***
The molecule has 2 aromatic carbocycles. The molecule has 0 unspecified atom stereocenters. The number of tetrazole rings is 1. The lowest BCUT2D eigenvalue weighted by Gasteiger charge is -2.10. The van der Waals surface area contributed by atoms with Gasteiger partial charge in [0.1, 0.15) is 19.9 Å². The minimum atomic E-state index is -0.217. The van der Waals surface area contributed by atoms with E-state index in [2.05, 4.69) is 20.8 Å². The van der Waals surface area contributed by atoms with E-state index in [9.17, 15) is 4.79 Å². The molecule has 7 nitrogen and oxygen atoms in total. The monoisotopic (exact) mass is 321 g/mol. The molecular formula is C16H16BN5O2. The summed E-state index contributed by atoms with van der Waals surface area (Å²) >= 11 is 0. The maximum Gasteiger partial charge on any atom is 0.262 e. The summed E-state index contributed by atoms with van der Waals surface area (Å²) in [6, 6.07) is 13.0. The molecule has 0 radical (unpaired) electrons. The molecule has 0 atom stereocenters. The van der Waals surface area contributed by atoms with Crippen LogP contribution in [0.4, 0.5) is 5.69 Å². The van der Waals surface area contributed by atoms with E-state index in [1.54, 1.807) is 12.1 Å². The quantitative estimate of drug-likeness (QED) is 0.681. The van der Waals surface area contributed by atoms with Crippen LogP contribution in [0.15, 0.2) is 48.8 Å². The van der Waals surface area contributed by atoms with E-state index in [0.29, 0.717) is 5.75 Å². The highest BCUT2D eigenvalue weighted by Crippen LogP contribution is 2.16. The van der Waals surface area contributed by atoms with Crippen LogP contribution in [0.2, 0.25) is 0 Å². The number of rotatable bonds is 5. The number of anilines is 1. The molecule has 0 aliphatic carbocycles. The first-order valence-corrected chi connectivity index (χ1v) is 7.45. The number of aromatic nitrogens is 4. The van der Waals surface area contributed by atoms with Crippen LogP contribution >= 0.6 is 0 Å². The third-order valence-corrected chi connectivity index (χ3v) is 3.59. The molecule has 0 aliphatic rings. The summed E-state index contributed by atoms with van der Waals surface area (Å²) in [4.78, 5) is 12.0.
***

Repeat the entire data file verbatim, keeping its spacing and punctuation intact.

The molecule has 2 aromatic carbocycles. The molecule has 0 unspecified atom stereocenters. The number of tetrazole rings is 1. The lowest BCUT2D eigenvalue weighted by Gasteiger charge is -2.10. The van der Waals surface area contributed by atoms with Gasteiger partial charge in [0.1, 0.15) is 19.9 Å². The minimum atomic E-state index is -0.217. The van der Waals surface area contributed by atoms with E-state index in [2.05, 4.69) is 20.8 Å². The van der Waals surface area contributed by atoms with E-state index in [9.17, 15) is 4.79 Å². The molecule has 7 nitrogen and oxygen atoms in total. The monoisotopic (exact) mass is 321 g/mol. The molecular formula is C16H16BN5O2. The summed E-state index contributed by atoms with van der Waals surface area (Å²) >= 11 is 0. The maximum Gasteiger partial charge on any atom is 0.262 e. The summed E-state index contributed by atoms with van der Waals surface area (Å²) in [6, 6.07) is 13.0. The molecule has 0 radical (unpaired) electrons. The molecule has 0 atom stereocenters. The van der Waals surface area contributed by atoms with Crippen LogP contribution in [0.4, 0.5) is 5.69 Å². The van der Waals surface area contributed by atoms with E-state index in [1.54, 1.807) is 12.1 Å². The quantitative estimate of drug-likeness (QED) is 0.681. The van der Waals surface area contributed by atoms with Crippen LogP contribution in [0.15, 0.2) is 48.8 Å². The van der Waals surface area contributed by atoms with E-state index in [0.29, 0.717) is 5.75 Å². The highest BCUT2D eigenvalue weighted by Crippen LogP contribution is 2.16. The van der Waals surface area contributed by atoms with Crippen LogP contribution in [0.2, 0.25) is 0 Å². The number of rotatable bonds is 5. The number of anilines is 1. The molecule has 0 aliphatic carbocycles. The first-order valence-corrected chi connectivity index (χ1v) is 7.45. The number of aromatic nitrogens is 4. The van der Waals surface area contributed by atoms with Crippen LogP contribution >= 0.6 is 0 Å². The third-order valence-corrected chi connectivity index (χ3v) is 3.59. The molecule has 0 aliphatic rings. The summed E-state index contributed by atoms with van der Waals surface area (Å²) in [4.78, 5) is 12.0.